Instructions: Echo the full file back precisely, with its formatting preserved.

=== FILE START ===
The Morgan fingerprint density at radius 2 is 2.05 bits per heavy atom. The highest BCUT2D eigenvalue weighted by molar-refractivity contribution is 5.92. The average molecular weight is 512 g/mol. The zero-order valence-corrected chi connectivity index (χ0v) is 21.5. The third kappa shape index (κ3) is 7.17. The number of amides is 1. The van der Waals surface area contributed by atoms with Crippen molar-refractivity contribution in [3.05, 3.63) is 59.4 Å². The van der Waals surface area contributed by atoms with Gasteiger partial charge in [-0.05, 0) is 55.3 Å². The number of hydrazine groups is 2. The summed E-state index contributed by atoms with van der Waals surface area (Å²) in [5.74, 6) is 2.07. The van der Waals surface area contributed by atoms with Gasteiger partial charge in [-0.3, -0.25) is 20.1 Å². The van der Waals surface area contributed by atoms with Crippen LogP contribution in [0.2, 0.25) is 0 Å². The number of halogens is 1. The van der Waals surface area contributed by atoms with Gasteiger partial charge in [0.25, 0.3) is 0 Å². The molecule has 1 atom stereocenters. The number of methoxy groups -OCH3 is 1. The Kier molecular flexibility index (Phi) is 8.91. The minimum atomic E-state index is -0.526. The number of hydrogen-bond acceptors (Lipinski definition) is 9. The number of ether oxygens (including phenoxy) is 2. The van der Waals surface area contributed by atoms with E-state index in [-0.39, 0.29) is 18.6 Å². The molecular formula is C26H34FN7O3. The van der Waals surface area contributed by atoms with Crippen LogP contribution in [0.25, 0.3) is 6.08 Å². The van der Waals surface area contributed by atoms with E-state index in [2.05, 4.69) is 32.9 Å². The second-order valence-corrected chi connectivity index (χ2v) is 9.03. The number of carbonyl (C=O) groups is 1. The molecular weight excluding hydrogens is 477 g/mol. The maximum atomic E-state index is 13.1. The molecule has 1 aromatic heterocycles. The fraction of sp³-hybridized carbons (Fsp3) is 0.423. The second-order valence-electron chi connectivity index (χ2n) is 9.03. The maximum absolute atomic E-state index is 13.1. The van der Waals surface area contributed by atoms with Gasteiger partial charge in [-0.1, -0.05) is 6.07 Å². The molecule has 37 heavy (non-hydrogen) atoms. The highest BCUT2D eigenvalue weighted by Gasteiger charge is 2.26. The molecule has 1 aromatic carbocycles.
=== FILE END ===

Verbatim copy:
The Morgan fingerprint density at radius 2 is 2.05 bits per heavy atom. The highest BCUT2D eigenvalue weighted by molar-refractivity contribution is 5.92. The average molecular weight is 512 g/mol. The zero-order valence-corrected chi connectivity index (χ0v) is 21.5. The third kappa shape index (κ3) is 7.17. The number of amides is 1. The van der Waals surface area contributed by atoms with Crippen molar-refractivity contribution in [3.05, 3.63) is 59.4 Å². The van der Waals surface area contributed by atoms with Gasteiger partial charge in [-0.05, 0) is 55.3 Å². The number of hydrazine groups is 2. The summed E-state index contributed by atoms with van der Waals surface area (Å²) in [5.74, 6) is 2.07. The van der Waals surface area contributed by atoms with Gasteiger partial charge in [-0.3, -0.25) is 20.1 Å². The van der Waals surface area contributed by atoms with Crippen LogP contribution in [0.2, 0.25) is 0 Å². The number of halogens is 1. The van der Waals surface area contributed by atoms with Gasteiger partial charge in [0.25, 0.3) is 0 Å². The molecule has 1 atom stereocenters. The number of methoxy groups -OCH3 is 1. The Kier molecular flexibility index (Phi) is 8.91. The minimum atomic E-state index is -0.526. The number of hydrogen-bond acceptors (Lipinski definition) is 9. The number of ether oxygens (including phenoxy) is 2. The van der Waals surface area contributed by atoms with E-state index in [-0.39, 0.29) is 18.6 Å². The molecular formula is C26H34FN7O3. The van der Waals surface area contributed by atoms with Crippen LogP contribution in [0.25, 0.3) is 6.08 Å². The van der Waals surface area contributed by atoms with E-state index in [2.05, 4.69) is 32.9 Å². The second-order valence-corrected chi connectivity index (χ2v) is 9.03. The number of carbonyl (C=O) groups is 1. The molecular weight excluding hydrogens is 477 g/mol. The maximum atomic E-state index is 13.1. The molecule has 1 aromatic heterocycles. The fraction of sp³-hybridized carbons (Fsp3) is 0.423. The second-order valence-electron chi connectivity index (χ2n) is 9.03. The maximum absolute atomic E-state index is 13.1. The van der Waals surface area contributed by atoms with Gasteiger partial charge in [-0.1, -0.05) is 6.07 Å². The molecule has 37 heavy (non-hydrogen) atoms. The highest BCUT2D eigenvalue weighted by Gasteiger charge is 2.26. The molecule has 1 aromatic carbocycles.